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Survey reveals what young workers think

More than 80 percent of young employees in companies with foreign investment in Shanghai are confident about the future development of the city, a survey organized by the Shanghai Committee of the Chinese Communist Youth League has found.

The report also showed that nearly 96 percent of young employees are optimistic about their career development, despite the high cost of living and fierce competition.

There were more than 90,000 companies with foreign investment in Shanghai by the end of March, contributing 27 percent to the city's GDP and employing more than 20 percent of the city's workforce.

More than 40 percent of their employees are younger than 40.

Over 45 percent of the polled young employees said they felt the pressure from life or work in Shanghai was "challenging," and 35 percent felt the pressure was "too much."

But 95.89 percent still believed Shanghai was better for career development.

About 70 percent of the surveyed people earn 10,000 to 30,000 yuan (US$4,335) per month after tax.

About 63 percent said they put most of their income into investments and savings, followed by spending on their children's education, travel, dining and entertainment.

More than 14 percent said they were dissatisfied with the quality of air and water in Shanghai, and about 60 percent said they needed to be improved.

But nearly 60 percent believed that air quality in Shanghai has improved in the last two years and nearly 73.8 percent believed the environment will be better in Shanghai.

More than 45 percent said it was easy to make new friends outside of work in Shanghai, while more than 25 percent found it was not easy and over 28 percent felt it was hard to say.

When asked how they spent the weekend, 68.84 percent nominated dining and conversation with friends, followed by activities with children, shopping, watching movies and singing.

About 63 percent said they needed to build up more professional knowledge and skills, to better support the city's development and realize personal achievements, followed by building wider networks, improving language skills, and having more overseas work experience.

The respondents also said they care most about public services and policies related to housing (70.72 percent), their children's education (69.52 percent) and medical care (53.94 percent) followed by citizenship (41.10 percent).

 

 

More than 80 percent of young employees in companies with foreign investment in Shanghai are confident about the future development of the city, a survey organized by the Shanghai Committee of the Chinese Communist Youth League has found. The report also showed that nearly 96 percent of young employees are optimistic about their career development, despite the high cost of living and fierce competition. There were more than 90,000 companies with foreign investment in Shanghai by the end of March, contributing 27 percent to the city's GDP and employing more than 20 percent of the city's workforce. More than 40 percent of their employees are younger than 40. Over 45 percent of the polled young employees said they felt the pressure from life or work in Shanghai was "challenging," and 35 percent felt the pressure was "too much." But 95.89 percent still believed Shanghai was better for career development. About 70 percent of the surveyed people earn 10,000 to 30,000 yuan (US$4,335) per month after tax. About 63 percent said they put most of their income into investments and savings, followed by spending on their children's education, travel, dining and entertainment. More than 14 percent said they were dissatisfied with the quality of air and water in Shanghai, and about 60 percent said they needed to be improved. But nearly 60 percent believed that air quality in Shanghai has improved in the last two years and nearly 73.8 percent believed the environment will be better in Shanghai. More than 45 percent said it was easy to make new friends outside of work in Shanghai, while more than 25 percent found it was not easy and over 28 percent felt it was hard to say. When asked how they spent the weekend, 68.84 percent nominated dining and conversation with friends, followed by activities with children, shopping, watching movies and singing. About 63 percent said they needed to build up more professional knowledge and skills, to better support the city's development and realize personal achievements, followed by building wider networks, improving language skills, and having more overseas work experience. The respondents also said they care most about public services and policies related to housing (70.72 percent), their children's education (69.52 percent) and medical care (53.94 percent) followed by citizenship (41.10 percent).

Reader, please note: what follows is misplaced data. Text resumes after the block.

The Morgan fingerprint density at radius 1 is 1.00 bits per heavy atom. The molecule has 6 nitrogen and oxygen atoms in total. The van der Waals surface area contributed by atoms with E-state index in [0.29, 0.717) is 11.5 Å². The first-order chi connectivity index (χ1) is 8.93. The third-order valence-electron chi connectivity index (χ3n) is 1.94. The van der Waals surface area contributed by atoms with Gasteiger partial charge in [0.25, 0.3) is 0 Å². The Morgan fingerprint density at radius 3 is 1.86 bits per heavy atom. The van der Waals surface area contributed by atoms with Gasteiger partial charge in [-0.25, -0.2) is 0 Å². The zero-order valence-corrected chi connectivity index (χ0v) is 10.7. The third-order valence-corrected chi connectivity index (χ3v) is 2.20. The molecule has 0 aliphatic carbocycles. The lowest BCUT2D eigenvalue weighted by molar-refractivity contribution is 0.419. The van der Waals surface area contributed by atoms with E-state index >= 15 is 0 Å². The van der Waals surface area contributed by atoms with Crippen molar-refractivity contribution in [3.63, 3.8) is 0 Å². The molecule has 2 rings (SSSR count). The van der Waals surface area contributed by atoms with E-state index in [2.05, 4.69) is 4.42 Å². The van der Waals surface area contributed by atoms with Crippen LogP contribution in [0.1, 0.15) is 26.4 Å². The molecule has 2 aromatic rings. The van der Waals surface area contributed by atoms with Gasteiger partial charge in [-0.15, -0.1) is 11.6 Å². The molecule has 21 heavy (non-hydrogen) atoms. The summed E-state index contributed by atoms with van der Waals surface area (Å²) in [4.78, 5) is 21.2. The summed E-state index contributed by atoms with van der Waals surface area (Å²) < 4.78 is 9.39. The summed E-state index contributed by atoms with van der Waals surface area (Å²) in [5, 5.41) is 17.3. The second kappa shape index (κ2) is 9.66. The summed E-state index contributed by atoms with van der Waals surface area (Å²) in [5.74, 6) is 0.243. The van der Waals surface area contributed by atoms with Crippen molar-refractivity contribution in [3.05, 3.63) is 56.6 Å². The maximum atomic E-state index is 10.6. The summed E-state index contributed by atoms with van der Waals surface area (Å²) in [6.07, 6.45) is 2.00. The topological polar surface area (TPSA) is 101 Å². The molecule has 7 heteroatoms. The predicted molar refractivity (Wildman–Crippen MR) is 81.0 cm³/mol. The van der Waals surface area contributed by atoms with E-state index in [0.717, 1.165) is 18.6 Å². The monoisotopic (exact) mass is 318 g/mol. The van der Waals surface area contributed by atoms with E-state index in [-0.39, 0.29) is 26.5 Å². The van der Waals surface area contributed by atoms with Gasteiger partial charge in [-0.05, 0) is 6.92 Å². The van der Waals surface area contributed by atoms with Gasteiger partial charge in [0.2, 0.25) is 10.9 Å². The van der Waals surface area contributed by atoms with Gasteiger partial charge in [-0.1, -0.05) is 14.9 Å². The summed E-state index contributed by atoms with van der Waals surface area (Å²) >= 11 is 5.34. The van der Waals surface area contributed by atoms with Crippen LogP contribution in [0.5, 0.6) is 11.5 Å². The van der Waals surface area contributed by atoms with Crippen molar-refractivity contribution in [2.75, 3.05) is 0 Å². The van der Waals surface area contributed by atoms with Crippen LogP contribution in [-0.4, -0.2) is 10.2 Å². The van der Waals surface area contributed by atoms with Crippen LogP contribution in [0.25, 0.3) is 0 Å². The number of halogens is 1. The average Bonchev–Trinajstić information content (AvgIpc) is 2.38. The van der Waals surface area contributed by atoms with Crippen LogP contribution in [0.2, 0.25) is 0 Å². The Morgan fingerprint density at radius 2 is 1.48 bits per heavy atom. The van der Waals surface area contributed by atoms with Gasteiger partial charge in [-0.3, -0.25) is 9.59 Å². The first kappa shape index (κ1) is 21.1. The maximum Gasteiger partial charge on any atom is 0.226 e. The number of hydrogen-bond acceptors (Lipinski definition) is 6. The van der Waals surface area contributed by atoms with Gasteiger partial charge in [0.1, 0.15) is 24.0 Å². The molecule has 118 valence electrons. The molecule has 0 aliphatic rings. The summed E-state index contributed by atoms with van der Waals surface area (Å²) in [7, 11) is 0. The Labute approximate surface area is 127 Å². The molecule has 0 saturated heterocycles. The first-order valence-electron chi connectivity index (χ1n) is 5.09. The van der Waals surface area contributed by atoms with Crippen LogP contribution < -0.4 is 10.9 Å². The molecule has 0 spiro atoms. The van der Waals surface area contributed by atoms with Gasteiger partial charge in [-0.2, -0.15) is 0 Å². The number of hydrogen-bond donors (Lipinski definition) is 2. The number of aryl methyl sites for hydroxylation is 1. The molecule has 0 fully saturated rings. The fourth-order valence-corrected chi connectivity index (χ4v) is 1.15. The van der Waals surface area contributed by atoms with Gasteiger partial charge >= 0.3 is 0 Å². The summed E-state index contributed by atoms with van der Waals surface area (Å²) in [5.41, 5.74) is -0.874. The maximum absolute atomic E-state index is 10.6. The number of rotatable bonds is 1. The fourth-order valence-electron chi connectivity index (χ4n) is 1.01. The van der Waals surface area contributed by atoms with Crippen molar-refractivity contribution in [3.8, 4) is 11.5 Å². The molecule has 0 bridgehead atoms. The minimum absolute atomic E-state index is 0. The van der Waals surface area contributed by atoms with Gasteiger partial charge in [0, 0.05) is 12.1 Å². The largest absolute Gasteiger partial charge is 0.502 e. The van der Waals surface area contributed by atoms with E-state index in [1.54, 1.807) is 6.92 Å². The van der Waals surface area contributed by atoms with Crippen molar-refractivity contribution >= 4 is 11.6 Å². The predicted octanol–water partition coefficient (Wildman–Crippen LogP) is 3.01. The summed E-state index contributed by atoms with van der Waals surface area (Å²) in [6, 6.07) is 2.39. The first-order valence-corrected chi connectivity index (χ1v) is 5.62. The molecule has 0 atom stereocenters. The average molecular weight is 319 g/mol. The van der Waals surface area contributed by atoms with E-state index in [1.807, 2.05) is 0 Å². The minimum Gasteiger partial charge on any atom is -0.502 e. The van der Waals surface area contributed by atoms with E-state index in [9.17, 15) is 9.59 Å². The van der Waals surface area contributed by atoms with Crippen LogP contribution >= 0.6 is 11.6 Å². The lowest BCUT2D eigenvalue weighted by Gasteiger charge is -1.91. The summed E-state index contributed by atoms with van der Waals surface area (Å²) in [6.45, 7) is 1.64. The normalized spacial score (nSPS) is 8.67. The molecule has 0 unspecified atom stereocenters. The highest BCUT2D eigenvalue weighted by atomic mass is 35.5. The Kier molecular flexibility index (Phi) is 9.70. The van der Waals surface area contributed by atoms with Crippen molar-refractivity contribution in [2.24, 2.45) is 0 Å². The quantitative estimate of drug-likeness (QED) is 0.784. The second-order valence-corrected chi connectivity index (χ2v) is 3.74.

Copyright 2009 Shanghai Municipal Human Resources and Social Security Bureau. All rights reserved.